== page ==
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Palindrome Checker

2spacemilk profile image Mark Harless Updated on ・3 min read

I'm going back to the basics with Free Code Camp! I believe it's a neat website for people who are interested in coding or have some experience. One of the projects found in their JavaScript and Data Structures is a Palindrome Checker.

Here is the problem:

Return true if the given string is a palindrome. Otherwise, return false.

A palindrome is a word or sentence that's spelled the same way both forward and backward, ignoring punctuation, case, and spacing.

You'll need to remove all non-alphanumeric characters (punctuation, spaces and symbols) and turn everything into the same case (lower or upper case) in order to check for palindromes.

We'll pass strings with varying formats, such as "racecar", "RaceCar", and "race CAR" among others.

We'll also pass strings with special symbols, such as "2A3*3a2", "2A3 3a2", and "2_A3*3#A2".

And this is what we're given to work with:

function palindrome(str) {
  return true;
}

palindrome("eye");

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I much prefer ES6 syntax so let's do that real quick!

const palindrome = (str) => {
  return true;
}

palindrome("eye");
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The first thing I like to do when confronting a problem is reading the instructions twice (at least). Breaking it down we need to check if a string is a palindrome — ignoring punctuation, case and spacing. Right off the bat, this tells me I need to use REGEX, ugh.

Let's first tackle this problem by having the function work correctly using a single word as an argument.

const palindrome = (str) => {
  const check = str.split('').reverse().join('')

  return str === check
}

palindrome("eye");
// true
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I created a constant check that stores the string argument after several string methods are performed on it. split breaks up all of the characters and puts them in an array, reverse reverses the array, and join combines the array back into a string. Then the return statement checks to see if the two variables match and spits out the appropriate boolean.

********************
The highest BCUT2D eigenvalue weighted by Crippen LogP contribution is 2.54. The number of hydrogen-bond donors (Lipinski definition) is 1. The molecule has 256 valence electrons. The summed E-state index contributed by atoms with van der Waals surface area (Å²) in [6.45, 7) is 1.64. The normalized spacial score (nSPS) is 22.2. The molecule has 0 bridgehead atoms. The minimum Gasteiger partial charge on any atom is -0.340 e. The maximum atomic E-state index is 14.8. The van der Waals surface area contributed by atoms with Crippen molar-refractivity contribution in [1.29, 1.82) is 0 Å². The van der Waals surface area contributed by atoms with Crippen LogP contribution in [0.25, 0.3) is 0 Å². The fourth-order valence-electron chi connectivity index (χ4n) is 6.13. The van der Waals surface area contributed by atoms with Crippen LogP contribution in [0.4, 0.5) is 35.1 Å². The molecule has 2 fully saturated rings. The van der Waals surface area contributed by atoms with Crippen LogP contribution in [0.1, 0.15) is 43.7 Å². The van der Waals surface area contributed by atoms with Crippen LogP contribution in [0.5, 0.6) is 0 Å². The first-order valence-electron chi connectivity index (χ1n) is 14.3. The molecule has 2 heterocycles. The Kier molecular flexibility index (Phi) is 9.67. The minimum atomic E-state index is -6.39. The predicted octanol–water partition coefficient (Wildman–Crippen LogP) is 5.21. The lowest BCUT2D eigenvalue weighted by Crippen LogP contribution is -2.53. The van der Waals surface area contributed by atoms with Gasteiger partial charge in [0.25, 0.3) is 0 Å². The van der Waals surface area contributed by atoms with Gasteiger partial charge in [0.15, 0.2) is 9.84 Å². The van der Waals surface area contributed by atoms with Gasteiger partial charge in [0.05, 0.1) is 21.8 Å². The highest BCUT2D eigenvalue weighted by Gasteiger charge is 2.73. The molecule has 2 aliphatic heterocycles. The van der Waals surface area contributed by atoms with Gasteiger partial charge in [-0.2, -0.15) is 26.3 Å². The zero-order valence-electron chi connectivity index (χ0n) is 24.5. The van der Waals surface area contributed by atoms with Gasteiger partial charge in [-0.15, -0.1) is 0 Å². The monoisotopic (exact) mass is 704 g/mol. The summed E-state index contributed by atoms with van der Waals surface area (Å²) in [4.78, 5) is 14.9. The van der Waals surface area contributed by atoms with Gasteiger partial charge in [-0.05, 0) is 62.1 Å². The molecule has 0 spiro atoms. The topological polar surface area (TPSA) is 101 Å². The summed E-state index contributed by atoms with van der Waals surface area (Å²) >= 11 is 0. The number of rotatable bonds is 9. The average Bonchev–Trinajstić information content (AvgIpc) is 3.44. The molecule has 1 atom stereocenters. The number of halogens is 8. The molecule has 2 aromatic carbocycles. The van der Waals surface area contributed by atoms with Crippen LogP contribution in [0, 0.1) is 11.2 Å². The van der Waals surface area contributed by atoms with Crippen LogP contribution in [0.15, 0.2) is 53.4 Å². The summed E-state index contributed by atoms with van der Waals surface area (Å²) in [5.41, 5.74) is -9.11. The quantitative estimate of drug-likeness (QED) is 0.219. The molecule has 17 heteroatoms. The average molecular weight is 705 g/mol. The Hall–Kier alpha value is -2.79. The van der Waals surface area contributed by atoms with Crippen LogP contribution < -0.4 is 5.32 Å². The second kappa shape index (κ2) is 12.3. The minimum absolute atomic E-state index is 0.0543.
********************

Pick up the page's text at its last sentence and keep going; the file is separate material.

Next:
It works as expected and returns true when the argument "eye" is passed into the function. Great! But what if I passed in "Eye" with a capital "E". Surely "Eye" is not the same as "eye" so it will return false but it is still a palindrome! Let's fix that real quick.

const palindrome = (str) => {
  const string = str.toLowerCase()
  const check = string.split('').reverse().join('')

  return string === check
}

palindrome("Eye");
// true
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I added a line at the top which creates the string constant. All it does is store the argument str after we have performed the toLowerCase function on it. Now, at the end of our function, we are comparing string and check (not to be confused with str) and it works perfectly.

Lastly, we should use Regular Expressions (REGEX) to match patterns with our string. We're doing this to remove everything that's not an alphanumeric character. This includes whitespaces and special characters such as !@#$%^&*().

We do this using the replace method:

const palindrome = str => {
  const string = str.toLowerCase().replace(/\W|_/g, '');
  const check = string.split('').reverse().join('');

  return string === check;
};

palindrome('0_0 (: /- :) 0-0');
// true
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REGEX is a bit of a complicated topic to cover in this blog post so I'm just going to break down how I used the replace method. After turning the string into all lowercase, I'm replacing everything that's not a letter, number or underscore with ''. The first part of the REGEX is \W which finds everything that's not a letter or a number (yes, this includes whitespaces). Strangely enough, this includes all special characters except for the underscore. So, the second part of my regex is |\_. The | means or and \_ means underscore. In the end, in plain English, we're saying remove everything that is not a letter, a number or an underscore.

You can see all of my notes on REGEX here. I've also included a great online resource to test your REGEX patterns.

And that's it! REGEX is an important skill to master in JavaScript. I think it's a tough tackle because it doesn't follow traditional JavaScript syntax. I'll be back next week to keep doing more Algorithms so please smash that "like" button and hit "subscribe"!

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